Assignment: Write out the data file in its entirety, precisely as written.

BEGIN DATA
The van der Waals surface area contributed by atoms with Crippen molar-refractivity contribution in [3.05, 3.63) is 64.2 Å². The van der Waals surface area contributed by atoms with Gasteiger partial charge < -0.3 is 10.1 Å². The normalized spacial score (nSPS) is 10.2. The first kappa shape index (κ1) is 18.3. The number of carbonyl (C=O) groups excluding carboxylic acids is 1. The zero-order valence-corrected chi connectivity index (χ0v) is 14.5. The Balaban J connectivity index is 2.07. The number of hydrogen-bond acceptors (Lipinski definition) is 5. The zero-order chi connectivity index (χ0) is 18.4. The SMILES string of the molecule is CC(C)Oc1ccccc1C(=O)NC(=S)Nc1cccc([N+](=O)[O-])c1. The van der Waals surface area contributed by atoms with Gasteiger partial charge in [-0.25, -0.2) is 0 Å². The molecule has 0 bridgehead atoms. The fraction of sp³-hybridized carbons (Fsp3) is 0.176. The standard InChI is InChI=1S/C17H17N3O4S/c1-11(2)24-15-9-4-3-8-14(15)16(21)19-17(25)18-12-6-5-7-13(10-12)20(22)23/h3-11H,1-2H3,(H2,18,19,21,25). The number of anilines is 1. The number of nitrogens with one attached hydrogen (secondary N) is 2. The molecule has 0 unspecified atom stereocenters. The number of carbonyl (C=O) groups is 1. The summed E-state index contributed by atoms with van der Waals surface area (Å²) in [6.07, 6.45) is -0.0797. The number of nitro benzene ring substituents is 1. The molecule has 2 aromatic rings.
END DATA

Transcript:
The van der Waals surface area contributed by atoms with Crippen molar-refractivity contribution in [3.05, 3.63) is 64.2 Å². The van der Waals surface area contributed by atoms with Gasteiger partial charge < -0.3 is 10.1 Å². The normalized spacial score (nSPS) is 10.2. The first kappa shape index (κ1) is 18.3. The number of carbonyl (C=O) groups excluding carboxylic acids is 1. The zero-order valence-corrected chi connectivity index (χ0v) is 14.5. The Balaban J connectivity index is 2.07. The number of hydrogen-bond acceptors (Lipinski definition) is 5. The zero-order chi connectivity index (χ0) is 18.4. The SMILES string of the molecule is CC(C)Oc1ccccc1C(=O)NC(=S)Nc1cccc([N+](=O)[O-])c1. The van der Waals surface area contributed by atoms with Gasteiger partial charge in [-0.25, -0.2) is 0 Å². The molecule has 0 bridgehead atoms. The fraction of sp³-hybridized carbons (Fsp3) is 0.176. The standard InChI is InChI=1S/C17H17N3O4S/c1-11(2)24-15-9-4-3-8-14(15)16(21)19-17(25)18-12-6-5-7-13(10-12)20(22)23/h3-11H,1-2H3,(H2,18,19,21,25). The number of anilines is 1. The number of nitrogens with one attached hydrogen (secondary N) is 2. The molecule has 0 unspecified atom stereocenters. The number of carbonyl (C=O) groups is 1. The summed E-state index contributed by atoms with van der Waals surface area (Å²) in [6.07, 6.45) is -0.0797. The number of nitro benzene ring substituents is 1. The molecule has 2 aromatic rings.